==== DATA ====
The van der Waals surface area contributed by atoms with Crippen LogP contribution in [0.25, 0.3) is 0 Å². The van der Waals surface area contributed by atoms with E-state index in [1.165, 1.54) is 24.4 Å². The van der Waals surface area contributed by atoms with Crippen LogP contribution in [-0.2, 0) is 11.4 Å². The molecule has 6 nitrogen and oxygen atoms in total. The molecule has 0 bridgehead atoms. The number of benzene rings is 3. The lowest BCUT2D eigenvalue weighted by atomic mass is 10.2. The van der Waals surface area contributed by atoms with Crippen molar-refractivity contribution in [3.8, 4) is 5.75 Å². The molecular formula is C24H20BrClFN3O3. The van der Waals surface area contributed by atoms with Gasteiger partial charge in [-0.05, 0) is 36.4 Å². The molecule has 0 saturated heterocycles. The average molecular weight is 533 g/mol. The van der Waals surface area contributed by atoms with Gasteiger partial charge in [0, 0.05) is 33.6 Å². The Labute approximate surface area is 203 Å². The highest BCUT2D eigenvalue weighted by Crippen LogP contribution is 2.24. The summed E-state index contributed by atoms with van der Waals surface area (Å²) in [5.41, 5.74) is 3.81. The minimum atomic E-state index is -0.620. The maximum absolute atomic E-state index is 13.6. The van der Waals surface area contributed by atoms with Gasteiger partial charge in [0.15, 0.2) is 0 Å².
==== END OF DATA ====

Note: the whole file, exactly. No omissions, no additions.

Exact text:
The van der Waals surface area contributed by atoms with Crippen LogP contribution in [0.25, 0.3) is 0 Å². The van der Waals surface area contributed by atoms with E-state index in [1.165, 1.54) is 24.4 Å². The van der Waals surface area contributed by atoms with Crippen LogP contribution in [-0.2, 0) is 11.4 Å². The molecule has 6 nitrogen and oxygen atoms in total. The molecule has 0 bridgehead atoms. The number of benzene rings is 3. The lowest BCUT2D eigenvalue weighted by atomic mass is 10.2. The van der Waals surface area contributed by atoms with Crippen molar-refractivity contribution in [3.8, 4) is 5.75 Å². The molecular formula is C24H20BrClFN3O3. The van der Waals surface area contributed by atoms with Gasteiger partial charge in [-0.05, 0) is 36.4 Å². The molecule has 0 saturated heterocycles. The average molecular weight is 533 g/mol. The van der Waals surface area contributed by atoms with Gasteiger partial charge in [0, 0.05) is 33.6 Å². The Labute approximate surface area is 203 Å². The highest BCUT2D eigenvalue weighted by Crippen LogP contribution is 2.24. The summed E-state index contributed by atoms with van der Waals surface area (Å²) in [5.41, 5.74) is 3.81. The minimum atomic E-state index is -0.620. The maximum absolute atomic E-state index is 13.6. The van der Waals surface area contributed by atoms with Gasteiger partial charge in [0.15, 0.2) is 0 Å².